For Immediate Release
Pedro Julio Serrano, Communications Manager
Article of Faith: It’s Time for People of Faith to Be Visible at This Weekend’s National Equality March
WASHINGTON - Members of the National Religious Leadership Roundtable, convened by
the National Gay and Lesbian Task Force, will participate at the
National Equality March in Washington, D.C., on Oct. 11. What follows
is an Article of Faith addressing the importance of lesbian, gay,
bisexual and transgender (LGBT) people, as well as straight allies,
marching for equality, but most importantly it is a call for religion
to embrace full inclusion and justice for LGBT people.
Article of Faith by the Rev. Nancy Wilson
Moderator, Metropolitan Community Churches
National Religious Leadership Roundtable Member
It is time for America to be America for my community, the lesbian,
gay, bisexual and transgender (LGBT) community. I say this as a
religious leader, and a lesbian activist for 37 years, who first
demonstrated for equal rights in front of the White House in 1976.
In 1961, President Obama’s parent’s interracial marriage was illegal
in 21 states, which today seems unbelievable in America. Our country
faces huge issues of unemployment, a still shaky economy, a desperate
need for real health care reform, and two wars. Extending equality to
millions of citizens, comparatively speaking, should be a no-brainer!
Recently Metropolitan Community Church of Portland celebrated the
centennial of their church building. They are the fourth congregation
to own the quaint and lovely building that once housed Universalists,
Lutherans and a Divine Science Church.
On Oct. 3, 1909, President William Howard Taft, on a tour of nine
American cities, stopped in Portland, and dedicated the Universalist
Church on the corner of Broadway and 24th. Taft, who was Unitarian,
spoke eloquently and presciently about the importance of the separation
of church and state, along with valuing religious diversity. On his way
to Portland, in fact, he dedicated an Orthodox Church, a synagogue and
a Roman Catholic Church. The role of religion, he said, was to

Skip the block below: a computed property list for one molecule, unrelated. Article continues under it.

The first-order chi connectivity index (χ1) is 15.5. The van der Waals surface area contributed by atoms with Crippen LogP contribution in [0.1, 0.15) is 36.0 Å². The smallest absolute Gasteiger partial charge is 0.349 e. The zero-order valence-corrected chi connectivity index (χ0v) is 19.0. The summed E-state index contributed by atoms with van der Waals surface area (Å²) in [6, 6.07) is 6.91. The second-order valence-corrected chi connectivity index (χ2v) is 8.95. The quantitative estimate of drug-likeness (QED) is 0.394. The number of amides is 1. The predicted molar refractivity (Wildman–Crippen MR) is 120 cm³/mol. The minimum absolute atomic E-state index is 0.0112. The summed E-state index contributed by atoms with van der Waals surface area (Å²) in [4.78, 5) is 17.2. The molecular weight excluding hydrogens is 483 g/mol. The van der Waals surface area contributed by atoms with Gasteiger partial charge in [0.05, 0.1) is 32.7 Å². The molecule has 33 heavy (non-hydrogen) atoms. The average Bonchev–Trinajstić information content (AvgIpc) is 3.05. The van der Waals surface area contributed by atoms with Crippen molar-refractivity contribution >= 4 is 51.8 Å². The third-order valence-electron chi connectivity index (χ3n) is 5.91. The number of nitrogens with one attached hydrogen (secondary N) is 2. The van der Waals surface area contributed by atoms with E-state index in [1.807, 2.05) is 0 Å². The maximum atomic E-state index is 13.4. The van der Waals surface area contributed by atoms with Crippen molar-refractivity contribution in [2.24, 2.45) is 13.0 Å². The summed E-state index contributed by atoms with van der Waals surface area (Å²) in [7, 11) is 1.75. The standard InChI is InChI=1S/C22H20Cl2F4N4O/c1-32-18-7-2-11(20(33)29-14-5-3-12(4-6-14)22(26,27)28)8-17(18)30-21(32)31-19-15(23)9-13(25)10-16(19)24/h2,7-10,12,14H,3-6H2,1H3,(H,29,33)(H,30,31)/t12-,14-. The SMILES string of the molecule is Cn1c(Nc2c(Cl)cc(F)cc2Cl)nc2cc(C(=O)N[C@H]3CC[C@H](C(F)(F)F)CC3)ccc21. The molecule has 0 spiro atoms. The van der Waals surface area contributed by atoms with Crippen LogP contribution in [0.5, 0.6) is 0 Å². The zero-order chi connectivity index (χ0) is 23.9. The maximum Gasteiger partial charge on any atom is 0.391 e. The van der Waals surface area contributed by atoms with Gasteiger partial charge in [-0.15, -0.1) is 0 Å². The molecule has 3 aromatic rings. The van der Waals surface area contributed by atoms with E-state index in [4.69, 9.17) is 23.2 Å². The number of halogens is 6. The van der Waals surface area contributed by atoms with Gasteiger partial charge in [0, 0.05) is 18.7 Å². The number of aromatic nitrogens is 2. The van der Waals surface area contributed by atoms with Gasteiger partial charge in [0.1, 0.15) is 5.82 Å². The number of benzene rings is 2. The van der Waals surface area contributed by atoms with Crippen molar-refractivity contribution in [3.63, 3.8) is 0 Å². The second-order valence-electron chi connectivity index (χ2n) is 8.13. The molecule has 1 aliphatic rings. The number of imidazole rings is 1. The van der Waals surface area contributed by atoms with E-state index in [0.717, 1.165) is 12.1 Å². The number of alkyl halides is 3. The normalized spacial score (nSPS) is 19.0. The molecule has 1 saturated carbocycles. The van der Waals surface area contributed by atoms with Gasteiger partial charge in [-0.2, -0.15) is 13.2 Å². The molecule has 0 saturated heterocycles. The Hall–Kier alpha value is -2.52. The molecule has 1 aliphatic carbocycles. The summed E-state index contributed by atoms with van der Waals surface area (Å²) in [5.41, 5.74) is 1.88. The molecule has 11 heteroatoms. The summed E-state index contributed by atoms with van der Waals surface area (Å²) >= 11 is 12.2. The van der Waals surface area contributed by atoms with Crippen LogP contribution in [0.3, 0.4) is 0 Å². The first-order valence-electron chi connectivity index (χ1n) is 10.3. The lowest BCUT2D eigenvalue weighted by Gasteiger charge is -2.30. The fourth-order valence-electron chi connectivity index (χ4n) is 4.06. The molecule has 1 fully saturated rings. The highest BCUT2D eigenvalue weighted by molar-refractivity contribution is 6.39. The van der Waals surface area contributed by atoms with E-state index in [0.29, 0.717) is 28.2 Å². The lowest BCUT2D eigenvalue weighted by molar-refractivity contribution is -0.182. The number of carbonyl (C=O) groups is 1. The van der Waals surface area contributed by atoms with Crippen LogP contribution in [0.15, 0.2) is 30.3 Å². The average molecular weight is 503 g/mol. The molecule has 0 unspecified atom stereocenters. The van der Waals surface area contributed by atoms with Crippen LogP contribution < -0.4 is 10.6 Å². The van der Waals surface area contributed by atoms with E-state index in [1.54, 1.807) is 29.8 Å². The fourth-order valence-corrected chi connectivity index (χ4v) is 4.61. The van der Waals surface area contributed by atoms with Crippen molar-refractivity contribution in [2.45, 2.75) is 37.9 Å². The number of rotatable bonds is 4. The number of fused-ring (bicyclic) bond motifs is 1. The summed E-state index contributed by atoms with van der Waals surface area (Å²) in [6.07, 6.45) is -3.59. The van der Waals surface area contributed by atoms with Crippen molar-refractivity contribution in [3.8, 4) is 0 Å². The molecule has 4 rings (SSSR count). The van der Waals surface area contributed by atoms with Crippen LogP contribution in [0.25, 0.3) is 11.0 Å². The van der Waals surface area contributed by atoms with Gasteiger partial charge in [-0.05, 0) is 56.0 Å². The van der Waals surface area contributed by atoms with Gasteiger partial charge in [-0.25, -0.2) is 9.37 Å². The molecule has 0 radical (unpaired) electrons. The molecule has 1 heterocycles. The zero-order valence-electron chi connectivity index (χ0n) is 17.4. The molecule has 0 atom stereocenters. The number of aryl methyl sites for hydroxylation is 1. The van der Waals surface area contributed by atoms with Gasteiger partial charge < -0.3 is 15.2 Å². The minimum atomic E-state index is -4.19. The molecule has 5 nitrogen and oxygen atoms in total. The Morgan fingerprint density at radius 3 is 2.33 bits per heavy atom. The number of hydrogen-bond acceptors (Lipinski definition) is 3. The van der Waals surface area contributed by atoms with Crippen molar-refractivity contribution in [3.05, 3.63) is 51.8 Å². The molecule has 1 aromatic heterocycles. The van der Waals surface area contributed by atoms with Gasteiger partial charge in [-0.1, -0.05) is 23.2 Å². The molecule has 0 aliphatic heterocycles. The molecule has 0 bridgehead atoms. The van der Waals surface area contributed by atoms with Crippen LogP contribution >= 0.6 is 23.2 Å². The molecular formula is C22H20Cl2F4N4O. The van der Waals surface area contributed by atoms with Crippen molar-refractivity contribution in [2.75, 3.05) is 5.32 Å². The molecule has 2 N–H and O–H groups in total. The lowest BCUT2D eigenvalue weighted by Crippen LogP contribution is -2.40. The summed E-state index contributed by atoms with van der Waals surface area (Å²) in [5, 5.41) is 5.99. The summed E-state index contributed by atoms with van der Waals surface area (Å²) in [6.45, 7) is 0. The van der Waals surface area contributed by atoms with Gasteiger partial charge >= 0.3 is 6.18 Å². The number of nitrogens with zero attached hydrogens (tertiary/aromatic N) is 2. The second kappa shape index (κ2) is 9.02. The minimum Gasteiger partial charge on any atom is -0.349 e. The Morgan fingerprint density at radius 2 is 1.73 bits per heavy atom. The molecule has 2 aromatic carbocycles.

“elevate” communities, and enshrine values of justice and
Perhaps his view of religions seems a little too optimistic today,
at least to my community. That day, a little over 100 years ago, in
that crowd, there had to be thousands of LGBT people — closeted beyond
what most of us had to suffer, but there! Could they ever have imagined
a thriving LGBT church in Portland 100 years later, re-dedicated by an
openly gay mayor? We have come so far, it seems, yet, we do not have
full equality under the law.
Religion has the power to unite or divide; to foster oppression and
hatred, or more progressive values, “elevating” us to a new day of
justice. Homophobia, in our country’s culture and laws, is undergirded
by deeply ingrained religious and moral assumptions. Arguments for
equality do not penetrate religious bias.
That religious bias requires two kinds of responses: a reminder of
the precious value of the separation of church and state which
guarantees religious freedom; and, a clear, religious repudiation of
homophobia, and an elevation of spiritual values of justice and
That is why I am marching this Sunday, along with many other voices of faith at the National Equality March.
Like the earlier civil rights movement, our LGBT movement is
undergirded by spiritual and religious passions. At the same time, our
movement itself has a chip on its shoulder about religion and
spirituality — believing that religion is the problem: can you blame
us? I am marching to say that spiritual and religious values can also
be the solution!
As a religious leader, I am aware that we need one more thing:
fervent passion, solidarity and visibility from heterosexual allies who
are religious leaders. We need the equivalent of white abolitionists,
of the men who campaigned for women’s equality, to “show up and suit
up” this Sunday.
There may be those who say, “this is not a good time.” It is never a
“good time,” and truth be told, it is way past time. Changing laws and
hearts and minds is never done at a time when there are less risk or no
other priorities. There is no such time. For victims of hate crimes,
and discrimination in housing, employment, in the military, in marriage
and family law, now is the time.
LGBT people and our families must make our case, and not rest until
full equality is ours. It is a matter of life and death for some, and
the quality of life for many others. What a difference it could make
for hundreds, or thousands of heterosexual religious allies who say
they support our cause to show up, publicly, and say that it is time
for America to be America for its LGBT citizens. For some, this would
be a risky thing to do — which is why it must be done! It’s time.
About the Author: The Rev. Nancy Wilson is the moderator
of the Metropolitan Community Churches and a National Religious
Leadership Roundtable member.
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